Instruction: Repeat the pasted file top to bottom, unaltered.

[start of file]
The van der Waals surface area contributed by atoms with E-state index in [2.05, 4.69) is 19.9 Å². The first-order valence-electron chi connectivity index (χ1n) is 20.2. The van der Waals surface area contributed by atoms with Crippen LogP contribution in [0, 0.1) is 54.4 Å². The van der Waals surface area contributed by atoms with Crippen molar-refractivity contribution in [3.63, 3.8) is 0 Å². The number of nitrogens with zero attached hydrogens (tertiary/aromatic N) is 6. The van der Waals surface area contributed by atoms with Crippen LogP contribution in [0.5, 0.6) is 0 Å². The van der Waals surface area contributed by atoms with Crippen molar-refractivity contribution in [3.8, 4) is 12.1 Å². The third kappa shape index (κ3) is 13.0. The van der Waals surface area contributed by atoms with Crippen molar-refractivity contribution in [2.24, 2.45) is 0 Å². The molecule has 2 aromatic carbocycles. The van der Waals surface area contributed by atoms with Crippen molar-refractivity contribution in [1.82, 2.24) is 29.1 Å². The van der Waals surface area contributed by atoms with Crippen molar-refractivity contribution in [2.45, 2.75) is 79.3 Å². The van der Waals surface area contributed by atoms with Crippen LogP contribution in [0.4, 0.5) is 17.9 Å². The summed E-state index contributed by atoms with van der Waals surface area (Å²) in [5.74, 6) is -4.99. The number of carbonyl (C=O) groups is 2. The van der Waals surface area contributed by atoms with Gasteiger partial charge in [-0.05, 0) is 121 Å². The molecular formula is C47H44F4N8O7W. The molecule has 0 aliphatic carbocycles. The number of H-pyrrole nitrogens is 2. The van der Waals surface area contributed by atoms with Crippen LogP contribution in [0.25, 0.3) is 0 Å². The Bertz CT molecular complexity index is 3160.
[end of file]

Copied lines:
The van der Waals surface area contributed by atoms with E-state index in [2.05, 4.69) is 19.9 Å². The first-order valence-electron chi connectivity index (χ1n) is 20.2. The van der Waals surface area contributed by atoms with Crippen LogP contribution in [0, 0.1) is 54.4 Å². The van der Waals surface area contributed by atoms with Crippen molar-refractivity contribution in [3.63, 3.8) is 0 Å². The number of nitrogens with zero attached hydrogens (tertiary/aromatic N) is 6. The van der Waals surface area contributed by atoms with Crippen LogP contribution in [0.5, 0.6) is 0 Å². The van der Waals surface area contributed by atoms with Crippen molar-refractivity contribution in [3.8, 4) is 12.1 Å². The third kappa shape index (κ3) is 13.0. The van der Waals surface area contributed by atoms with Crippen molar-refractivity contribution in [2.24, 2.45) is 0 Å². The molecule has 2 aromatic carbocycles. The van der Waals surface area contributed by atoms with Crippen molar-refractivity contribution in [1.82, 2.24) is 29.1 Å². The van der Waals surface area contributed by atoms with Crippen molar-refractivity contribution in [2.45, 2.75) is 79.3 Å². The van der Waals surface area contributed by atoms with Crippen LogP contribution in [0.4, 0.5) is 17.9 Å². The summed E-state index contributed by atoms with van der Waals surface area (Å²) in [5.74, 6) is -4.99. The number of carbonyl (C=O) groups is 2. The van der Waals surface area contributed by atoms with Gasteiger partial charge in [-0.05, 0) is 121 Å². The molecular formula is C47H44F4N8O7W. The molecule has 0 aliphatic carbocycles. The number of H-pyrrole nitrogens is 2. The van der Waals surface area contributed by atoms with Crippen LogP contribution in [0.25, 0.3) is 0 Å². The Bertz CT molecular complexity index is 3160.